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Mike Arduser is used to hearing coyotes at home. "They're in my backyard in Webster. Deer Creek runs through there, and that part of Deer Creek is wild," says Arduser, an urban wildlife biologist and educator for the Missouri Department of Conservation.
January-March was mating season, and the coyotes were more vocal and visible.
"They're pairing up. You hear a lot more music (howling) in the winter months," he said, before pups are born, usually in April.
Arduser is used to talking to people about coyotes. The grayish-brown, yellow-eyed members of the dog family can be found all over the St. Louis area -- in Ladue, Creve Coeur, Calvary Cemetery, Bellefontaine Cemetery, Ruth Park, Algonquin Golf Course and in all the large county parks -- and they are expanding their territory, to the detriment of foxes.
"They're in the city. They like edgy, shrubby habitat that's near an open area. Golf courses, park land, cemeteries," said Erin Shank, also an urban wildlife biologist for the Missouri Department of Conservation.
"I won't say they're everywhere. I can't think of one instance where anyone has found a den. That tells you how secretive they are," said Arduser.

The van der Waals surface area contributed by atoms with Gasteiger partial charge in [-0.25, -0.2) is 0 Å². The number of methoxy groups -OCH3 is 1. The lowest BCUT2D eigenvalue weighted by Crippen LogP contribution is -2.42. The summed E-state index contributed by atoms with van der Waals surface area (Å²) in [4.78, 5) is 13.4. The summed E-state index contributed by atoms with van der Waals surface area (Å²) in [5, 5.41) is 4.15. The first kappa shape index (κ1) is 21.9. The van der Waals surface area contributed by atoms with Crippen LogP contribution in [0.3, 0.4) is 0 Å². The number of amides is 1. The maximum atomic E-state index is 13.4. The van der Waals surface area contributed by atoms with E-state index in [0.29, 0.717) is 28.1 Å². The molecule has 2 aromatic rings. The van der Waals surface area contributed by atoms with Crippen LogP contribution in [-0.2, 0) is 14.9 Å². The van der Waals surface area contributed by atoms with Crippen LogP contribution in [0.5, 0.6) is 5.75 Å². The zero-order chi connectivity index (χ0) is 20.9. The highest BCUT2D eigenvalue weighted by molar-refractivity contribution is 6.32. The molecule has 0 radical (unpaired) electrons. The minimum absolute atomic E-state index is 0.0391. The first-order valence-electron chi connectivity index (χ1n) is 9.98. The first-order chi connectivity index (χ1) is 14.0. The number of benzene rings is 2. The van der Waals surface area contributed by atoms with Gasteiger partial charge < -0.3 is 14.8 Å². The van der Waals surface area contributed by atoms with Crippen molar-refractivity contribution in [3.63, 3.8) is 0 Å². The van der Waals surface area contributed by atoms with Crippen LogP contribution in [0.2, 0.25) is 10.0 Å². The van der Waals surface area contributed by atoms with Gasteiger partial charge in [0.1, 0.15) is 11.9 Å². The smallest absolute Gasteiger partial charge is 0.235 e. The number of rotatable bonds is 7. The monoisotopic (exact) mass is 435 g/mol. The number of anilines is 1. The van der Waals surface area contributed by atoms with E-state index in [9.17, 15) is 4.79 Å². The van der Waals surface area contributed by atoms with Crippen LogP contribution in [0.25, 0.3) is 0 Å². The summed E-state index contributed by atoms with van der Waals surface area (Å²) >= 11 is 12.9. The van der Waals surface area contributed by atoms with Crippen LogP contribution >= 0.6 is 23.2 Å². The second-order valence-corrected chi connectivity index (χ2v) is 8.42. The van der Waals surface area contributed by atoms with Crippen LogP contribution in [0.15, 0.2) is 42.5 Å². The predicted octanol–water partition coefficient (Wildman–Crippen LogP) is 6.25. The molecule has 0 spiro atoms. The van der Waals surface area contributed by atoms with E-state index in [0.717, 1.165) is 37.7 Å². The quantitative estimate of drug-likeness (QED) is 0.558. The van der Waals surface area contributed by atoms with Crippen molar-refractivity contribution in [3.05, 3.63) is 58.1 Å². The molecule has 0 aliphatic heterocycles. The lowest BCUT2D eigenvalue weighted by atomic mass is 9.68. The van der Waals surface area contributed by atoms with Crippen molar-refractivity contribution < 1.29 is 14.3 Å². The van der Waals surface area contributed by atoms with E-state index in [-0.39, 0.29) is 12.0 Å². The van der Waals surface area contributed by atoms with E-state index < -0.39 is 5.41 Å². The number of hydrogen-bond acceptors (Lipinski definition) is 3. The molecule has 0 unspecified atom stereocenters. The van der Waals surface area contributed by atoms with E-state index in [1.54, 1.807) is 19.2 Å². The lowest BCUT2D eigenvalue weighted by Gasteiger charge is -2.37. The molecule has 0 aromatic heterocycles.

Dennis Hogan, resource specialist for St. Louis County Parks, agrees. "They're pretty secretive animals, and most of the time they're afraid of humans," he said.
Secretive or not, coyote sightings (or hearings) constitute the No. 1 nuisance call for the Missouri Department of Conservation, mostly by those startled by the wild canid. Some people, such as those who "liked" the Tower Grove coyote on Facebook last year, are thrilled by their presence, while others are frightened. "Given their abundance and proximity, they are not a threat to people," Arduser said.
Coyotes, though, have been known to eat cats and small dogs, sometimes even from the backyard. Since cats kill songbirds, songbird populations increase when coyotes are present; fox and cat populations drop.
Because they hunt mostly at night, people are often surprised to encounter one. But coyotes are perhaps just one of urban and suburban wildlife, which includes red fox, raccoons, skunks, mink, opossums, voles, shrews, groundhogs, beavers and even bobcats in some places.